"[T]he vast majority of charming old motel signs still standing across the U.S. and Canada demarcate outdated lodgings that, considering their one-star TripAdvisor ratings, shabby bathrooms and bad wifi, few fussy middle-class travelers would actually be willing to spend a night in. Instead, these liminal places are collected in snapshots and posted across social media by people eager to co-opt a little analog-era authenticity. Alas, places like the Crossroads Motel have no use for Instagram fans when that notoriety does not translate to more bookings. And we all know that most people worried about looking authentic on social media aren’t about to actually sleep somewhere with busted wifi, 3 fuzzy TV channels and terrible coffee.Read the whole piece, complete with selections of Christof's evocative photography, on Medium!
This recent fetishization of the motel as hip retro symbol also belies its widely misunderstood role as one powerful catalyst in the development of our disastrously car-centric urbanism, the homogenizing business of franchising and the dominance of mass marketing—all of which have been (rightly or wrongly) singled out by generations of social critics for ostensibly destroying America/dooming humanity in one way or another. Rather than being quaint time capsules from an era of innocence, motels were always products of ruthless capitalism, replete with cutthroat land speculation, countless failed upstarts, corporate profiteering, and lowest-common-denominator marketing.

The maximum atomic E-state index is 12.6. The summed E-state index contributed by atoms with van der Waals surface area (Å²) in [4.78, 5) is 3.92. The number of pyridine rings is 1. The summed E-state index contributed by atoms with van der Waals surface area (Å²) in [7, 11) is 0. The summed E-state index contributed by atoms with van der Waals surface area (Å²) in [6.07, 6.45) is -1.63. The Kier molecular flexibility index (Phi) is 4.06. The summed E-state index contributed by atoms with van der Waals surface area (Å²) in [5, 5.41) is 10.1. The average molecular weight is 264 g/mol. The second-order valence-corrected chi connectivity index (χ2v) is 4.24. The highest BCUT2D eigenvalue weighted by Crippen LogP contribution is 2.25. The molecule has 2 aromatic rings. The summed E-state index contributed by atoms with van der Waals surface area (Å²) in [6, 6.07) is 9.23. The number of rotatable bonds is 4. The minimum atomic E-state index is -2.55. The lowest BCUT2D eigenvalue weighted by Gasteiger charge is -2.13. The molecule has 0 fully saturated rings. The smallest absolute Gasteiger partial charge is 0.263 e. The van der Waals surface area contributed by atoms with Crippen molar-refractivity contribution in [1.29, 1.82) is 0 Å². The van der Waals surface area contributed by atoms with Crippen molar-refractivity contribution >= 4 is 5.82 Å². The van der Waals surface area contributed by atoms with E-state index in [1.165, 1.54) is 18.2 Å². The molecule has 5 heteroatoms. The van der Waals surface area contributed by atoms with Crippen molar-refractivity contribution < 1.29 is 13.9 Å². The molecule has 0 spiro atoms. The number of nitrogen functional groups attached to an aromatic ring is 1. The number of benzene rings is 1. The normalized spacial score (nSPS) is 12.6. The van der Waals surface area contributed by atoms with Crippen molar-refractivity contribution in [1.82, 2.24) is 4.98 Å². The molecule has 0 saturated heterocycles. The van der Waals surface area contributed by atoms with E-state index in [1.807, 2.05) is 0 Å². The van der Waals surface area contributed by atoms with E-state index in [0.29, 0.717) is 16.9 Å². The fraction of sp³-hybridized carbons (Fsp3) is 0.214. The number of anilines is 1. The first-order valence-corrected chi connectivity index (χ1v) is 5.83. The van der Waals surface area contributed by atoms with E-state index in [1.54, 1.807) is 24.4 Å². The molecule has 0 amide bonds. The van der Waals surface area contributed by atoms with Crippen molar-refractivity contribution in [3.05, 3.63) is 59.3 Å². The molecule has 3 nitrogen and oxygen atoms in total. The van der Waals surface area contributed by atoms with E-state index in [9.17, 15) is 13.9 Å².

Still, the motel was truly a democratizing force. Innovations such as those welcoming signs, free parking, and corporate protocols that at least in theory welcomed every paying guest regardless of class, education or race helped make highway travel safer, more accessible and more inclusive than the downtown hotels, tourist camps or family-owned guest houses that predated them.
Rec: "Motel 69" by Tag Christof
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